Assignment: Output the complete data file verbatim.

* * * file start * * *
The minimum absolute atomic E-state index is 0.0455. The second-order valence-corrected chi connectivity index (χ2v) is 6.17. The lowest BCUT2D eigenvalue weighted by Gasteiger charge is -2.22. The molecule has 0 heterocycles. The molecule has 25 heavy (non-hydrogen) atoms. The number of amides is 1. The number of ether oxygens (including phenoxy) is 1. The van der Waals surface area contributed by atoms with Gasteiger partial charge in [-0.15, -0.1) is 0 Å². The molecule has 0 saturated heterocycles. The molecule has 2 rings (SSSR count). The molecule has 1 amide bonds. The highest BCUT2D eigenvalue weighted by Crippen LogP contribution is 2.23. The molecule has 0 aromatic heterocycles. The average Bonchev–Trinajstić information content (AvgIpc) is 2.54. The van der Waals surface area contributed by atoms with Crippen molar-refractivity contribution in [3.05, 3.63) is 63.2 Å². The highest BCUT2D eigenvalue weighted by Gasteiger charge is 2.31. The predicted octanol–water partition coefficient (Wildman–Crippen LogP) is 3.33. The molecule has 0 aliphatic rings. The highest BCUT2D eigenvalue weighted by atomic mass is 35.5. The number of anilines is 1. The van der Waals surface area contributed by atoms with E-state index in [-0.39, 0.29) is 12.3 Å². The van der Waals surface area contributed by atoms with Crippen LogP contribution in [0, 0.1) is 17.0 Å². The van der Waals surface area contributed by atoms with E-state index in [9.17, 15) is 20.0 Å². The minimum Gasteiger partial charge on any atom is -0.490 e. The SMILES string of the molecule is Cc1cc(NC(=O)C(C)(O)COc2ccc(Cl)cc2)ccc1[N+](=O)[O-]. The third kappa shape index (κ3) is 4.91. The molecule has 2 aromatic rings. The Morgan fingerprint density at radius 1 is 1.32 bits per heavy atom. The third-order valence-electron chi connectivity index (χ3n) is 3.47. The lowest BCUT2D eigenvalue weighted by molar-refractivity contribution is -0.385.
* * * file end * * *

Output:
The minimum absolute atomic E-state index is 0.0455. The second-order valence-corrected chi connectivity index (χ2v) is 6.17. The lowest BCUT2D eigenvalue weighted by Gasteiger charge is -2.22. The molecule has 0 heterocycles. The molecule has 25 heavy (non-hydrogen) atoms. The number of amides is 1. The number of ether oxygens (including phenoxy) is 1. The van der Waals surface area contributed by atoms with Gasteiger partial charge in [-0.15, -0.1) is 0 Å². The molecule has 0 saturated heterocycles. The molecule has 2 rings (SSSR count). The molecule has 1 amide bonds. The highest BCUT2D eigenvalue weighted by Crippen LogP contribution is 2.23. The molecule has 0 aromatic heterocycles. The average Bonchev–Trinajstić information content (AvgIpc) is 2.54. The van der Waals surface area contributed by atoms with Crippen molar-refractivity contribution in [3.05, 3.63) is 63.2 Å². The highest BCUT2D eigenvalue weighted by Gasteiger charge is 2.31. The predicted octanol–water partition coefficient (Wildman–Crippen LogP) is 3.33. The molecule has 0 aliphatic rings. The highest BCUT2D eigenvalue weighted by atomic mass is 35.5. The number of anilines is 1. The van der Waals surface area contributed by atoms with E-state index in [-0.39, 0.29) is 12.3 Å². The van der Waals surface area contributed by atoms with Crippen LogP contribution in [0, 0.1) is 17.0 Å². The van der Waals surface area contributed by atoms with E-state index in [9.17, 15) is 20.0 Å². The minimum Gasteiger partial charge on any atom is -0.490 e. The SMILES string of the molecule is Cc1cc(NC(=O)C(C)(O)COc2ccc(Cl)cc2)ccc1[N+](=O)[O-]. The third kappa shape index (κ3) is 4.91. The molecule has 2 aromatic rings. The Morgan fingerprint density at radius 1 is 1.32 bits per heavy atom. The third-order valence-electron chi connectivity index (χ3n) is 3.47. The lowest BCUT2D eigenvalue weighted by molar-refractivity contribution is -0.385.